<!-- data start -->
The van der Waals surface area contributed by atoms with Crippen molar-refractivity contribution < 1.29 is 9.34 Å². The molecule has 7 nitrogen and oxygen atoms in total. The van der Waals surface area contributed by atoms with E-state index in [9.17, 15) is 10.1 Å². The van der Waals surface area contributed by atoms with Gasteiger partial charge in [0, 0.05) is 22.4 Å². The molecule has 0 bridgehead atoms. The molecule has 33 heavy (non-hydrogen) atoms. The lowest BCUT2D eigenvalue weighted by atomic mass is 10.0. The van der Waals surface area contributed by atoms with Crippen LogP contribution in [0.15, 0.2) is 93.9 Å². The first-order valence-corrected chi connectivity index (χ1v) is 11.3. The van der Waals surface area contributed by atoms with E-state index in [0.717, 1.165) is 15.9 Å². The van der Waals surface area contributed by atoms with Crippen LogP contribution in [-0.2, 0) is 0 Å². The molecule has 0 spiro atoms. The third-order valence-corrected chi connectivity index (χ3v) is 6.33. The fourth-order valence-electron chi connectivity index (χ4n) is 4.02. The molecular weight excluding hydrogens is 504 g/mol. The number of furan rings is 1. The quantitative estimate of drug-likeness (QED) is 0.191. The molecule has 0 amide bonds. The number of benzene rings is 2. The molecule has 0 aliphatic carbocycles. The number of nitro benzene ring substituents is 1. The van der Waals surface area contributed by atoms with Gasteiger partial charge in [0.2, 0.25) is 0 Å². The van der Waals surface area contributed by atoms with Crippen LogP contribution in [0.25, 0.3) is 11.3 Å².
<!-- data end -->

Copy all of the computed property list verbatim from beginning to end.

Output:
The van der Waals surface area contributed by atoms with Crippen molar-refractivity contribution < 1.29 is 9.34 Å². The molecule has 7 nitrogen and oxygen atoms in total. The van der Waals surface area contributed by atoms with E-state index in [9.17, 15) is 10.1 Å². The van der Waals surface area contributed by atoms with Gasteiger partial charge in [0, 0.05) is 22.4 Å². The molecule has 0 bridgehead atoms. The molecule has 33 heavy (non-hydrogen) atoms. The lowest BCUT2D eigenvalue weighted by atomic mass is 10.0. The van der Waals surface area contributed by atoms with Crippen LogP contribution in [0.15, 0.2) is 93.9 Å². The first-order valence-corrected chi connectivity index (χ1v) is 11.3. The van der Waals surface area contributed by atoms with E-state index in [0.717, 1.165) is 15.9 Å². The van der Waals surface area contributed by atoms with Crippen LogP contribution in [-0.2, 0) is 0 Å². The molecule has 0 spiro atoms. The third-order valence-corrected chi connectivity index (χ3v) is 6.33. The fourth-order valence-electron chi connectivity index (χ4n) is 4.02. The molecular weight excluding hydrogens is 504 g/mol. The number of furan rings is 1. The quantitative estimate of drug-likeness (QED) is 0.191. The molecule has 0 amide bonds. The number of benzene rings is 2. The molecule has 0 aliphatic carbocycles. The number of nitro benzene ring substituents is 1. The van der Waals surface area contributed by atoms with Gasteiger partial charge in [0.2, 0.25) is 0 Å². The van der Waals surface area contributed by atoms with Crippen LogP contribution in [0.25, 0.3) is 11.3 Å².